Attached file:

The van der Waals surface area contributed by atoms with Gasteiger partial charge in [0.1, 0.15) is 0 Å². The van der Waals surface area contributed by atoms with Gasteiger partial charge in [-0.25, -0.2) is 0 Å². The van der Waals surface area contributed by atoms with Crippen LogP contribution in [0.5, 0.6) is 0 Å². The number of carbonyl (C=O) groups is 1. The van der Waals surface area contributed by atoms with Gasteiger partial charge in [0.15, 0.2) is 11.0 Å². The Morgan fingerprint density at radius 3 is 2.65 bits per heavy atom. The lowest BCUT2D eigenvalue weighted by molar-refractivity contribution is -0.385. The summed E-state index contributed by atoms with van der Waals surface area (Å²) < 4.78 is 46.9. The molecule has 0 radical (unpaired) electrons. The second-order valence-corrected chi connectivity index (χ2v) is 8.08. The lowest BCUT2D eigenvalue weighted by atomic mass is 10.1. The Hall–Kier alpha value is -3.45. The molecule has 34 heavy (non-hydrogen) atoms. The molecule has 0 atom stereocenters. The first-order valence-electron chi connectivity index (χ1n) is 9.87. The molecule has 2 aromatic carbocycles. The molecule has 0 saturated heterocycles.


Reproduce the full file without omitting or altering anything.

The van der Waals surface area contributed by atoms with Gasteiger partial charge in [0.1, 0.15) is 0 Å². The van der Waals surface area contributed by atoms with Gasteiger partial charge in [-0.25, -0.2) is 0 Å². The van der Waals surface area contributed by atoms with Crippen LogP contribution in [0.5, 0.6) is 0 Å². The number of carbonyl (C=O) groups is 1. The van der Waals surface area contributed by atoms with Gasteiger partial charge in [0.15, 0.2) is 11.0 Å². The Morgan fingerprint density at radius 3 is 2.65 bits per heavy atom. The lowest BCUT2D eigenvalue weighted by molar-refractivity contribution is -0.385. The summed E-state index contributed by atoms with van der Waals surface area (Å²) < 4.78 is 46.9. The molecule has 0 radical (unpaired) electrons. The second-order valence-corrected chi connectivity index (χ2v) is 8.08. The lowest BCUT2D eigenvalue weighted by atomic mass is 10.1. The Hall–Kier alpha value is -3.45. The molecule has 34 heavy (non-hydrogen) atoms. The molecule has 0 atom stereocenters. The first-order valence-electron chi connectivity index (χ1n) is 9.87. The molecule has 2 aromatic carbocycles. The molecule has 0 saturated heterocycles.